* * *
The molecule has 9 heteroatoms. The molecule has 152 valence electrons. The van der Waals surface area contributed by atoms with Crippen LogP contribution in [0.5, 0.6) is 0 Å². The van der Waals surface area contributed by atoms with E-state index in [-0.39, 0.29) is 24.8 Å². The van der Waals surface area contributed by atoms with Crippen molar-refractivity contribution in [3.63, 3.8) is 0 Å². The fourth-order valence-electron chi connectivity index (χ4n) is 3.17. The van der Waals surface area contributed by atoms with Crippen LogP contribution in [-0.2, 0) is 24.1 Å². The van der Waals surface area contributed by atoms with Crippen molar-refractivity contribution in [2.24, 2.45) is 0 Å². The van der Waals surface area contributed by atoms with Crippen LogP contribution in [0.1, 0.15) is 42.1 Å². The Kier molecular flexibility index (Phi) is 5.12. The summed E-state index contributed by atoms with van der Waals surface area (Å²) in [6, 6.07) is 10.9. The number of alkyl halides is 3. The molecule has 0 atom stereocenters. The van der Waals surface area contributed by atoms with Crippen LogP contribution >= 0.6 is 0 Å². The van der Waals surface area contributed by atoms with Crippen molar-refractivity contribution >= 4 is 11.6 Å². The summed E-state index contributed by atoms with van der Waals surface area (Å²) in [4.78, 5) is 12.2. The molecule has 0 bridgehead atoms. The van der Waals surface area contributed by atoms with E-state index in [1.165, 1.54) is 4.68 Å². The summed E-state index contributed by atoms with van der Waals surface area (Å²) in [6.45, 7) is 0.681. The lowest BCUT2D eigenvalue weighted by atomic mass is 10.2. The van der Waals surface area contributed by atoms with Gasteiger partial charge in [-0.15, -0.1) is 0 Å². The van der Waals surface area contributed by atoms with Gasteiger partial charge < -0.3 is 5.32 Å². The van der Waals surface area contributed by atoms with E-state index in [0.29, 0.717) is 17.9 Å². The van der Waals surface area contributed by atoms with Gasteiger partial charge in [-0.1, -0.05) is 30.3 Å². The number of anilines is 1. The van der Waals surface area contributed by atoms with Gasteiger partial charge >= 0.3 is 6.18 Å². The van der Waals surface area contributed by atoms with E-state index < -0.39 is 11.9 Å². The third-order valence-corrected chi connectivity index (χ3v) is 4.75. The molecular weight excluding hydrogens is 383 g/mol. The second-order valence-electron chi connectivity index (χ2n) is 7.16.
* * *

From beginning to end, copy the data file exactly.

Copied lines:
The molecule has 9 heteroatoms. The molecule has 152 valence electrons. The van der Waals surface area contributed by atoms with Crippen LogP contribution in [0.5, 0.6) is 0 Å². The van der Waals surface area contributed by atoms with E-state index in [-0.39, 0.29) is 24.8 Å². The van der Waals surface area contributed by atoms with Crippen molar-refractivity contribution in [3.63, 3.8) is 0 Å². The fourth-order valence-electron chi connectivity index (χ4n) is 3.17. The van der Waals surface area contributed by atoms with Crippen LogP contribution in [-0.2, 0) is 24.1 Å². The van der Waals surface area contributed by atoms with Crippen molar-refractivity contribution in [2.24, 2.45) is 0 Å². The van der Waals surface area contributed by atoms with Crippen LogP contribution in [0.1, 0.15) is 42.1 Å². The Kier molecular flexibility index (Phi) is 5.12. The summed E-state index contributed by atoms with van der Waals surface area (Å²) in [6, 6.07) is 10.9. The number of alkyl halides is 3. The molecule has 0 atom stereocenters. The van der Waals surface area contributed by atoms with Crippen LogP contribution >= 0.6 is 0 Å². The van der Waals surface area contributed by atoms with Crippen molar-refractivity contribution >= 4 is 11.6 Å². The summed E-state index contributed by atoms with van der Waals surface area (Å²) in [4.78, 5) is 12.2. The molecule has 0 bridgehead atoms. The van der Waals surface area contributed by atoms with E-state index in [1.165, 1.54) is 4.68 Å². The summed E-state index contributed by atoms with van der Waals surface area (Å²) in [6.45, 7) is 0.681. The lowest BCUT2D eigenvalue weighted by atomic mass is 10.2. The van der Waals surface area contributed by atoms with Gasteiger partial charge in [-0.15, -0.1) is 0 Å². The van der Waals surface area contributed by atoms with Gasteiger partial charge < -0.3 is 5.32 Å². The van der Waals surface area contributed by atoms with E-state index in [0.29, 0.717) is 17.9 Å². The van der Waals surface area contributed by atoms with Gasteiger partial charge in [-0.1, -0.05) is 30.3 Å². The number of anilines is 1. The van der Waals surface area contributed by atoms with Gasteiger partial charge >= 0.3 is 6.18 Å². The van der Waals surface area contributed by atoms with E-state index < -0.39 is 11.9 Å². The third-order valence-corrected chi connectivity index (χ3v) is 4.75. The molecular weight excluding hydrogens is 383 g/mol. The second-order valence-electron chi connectivity index (χ2n) is 7.16.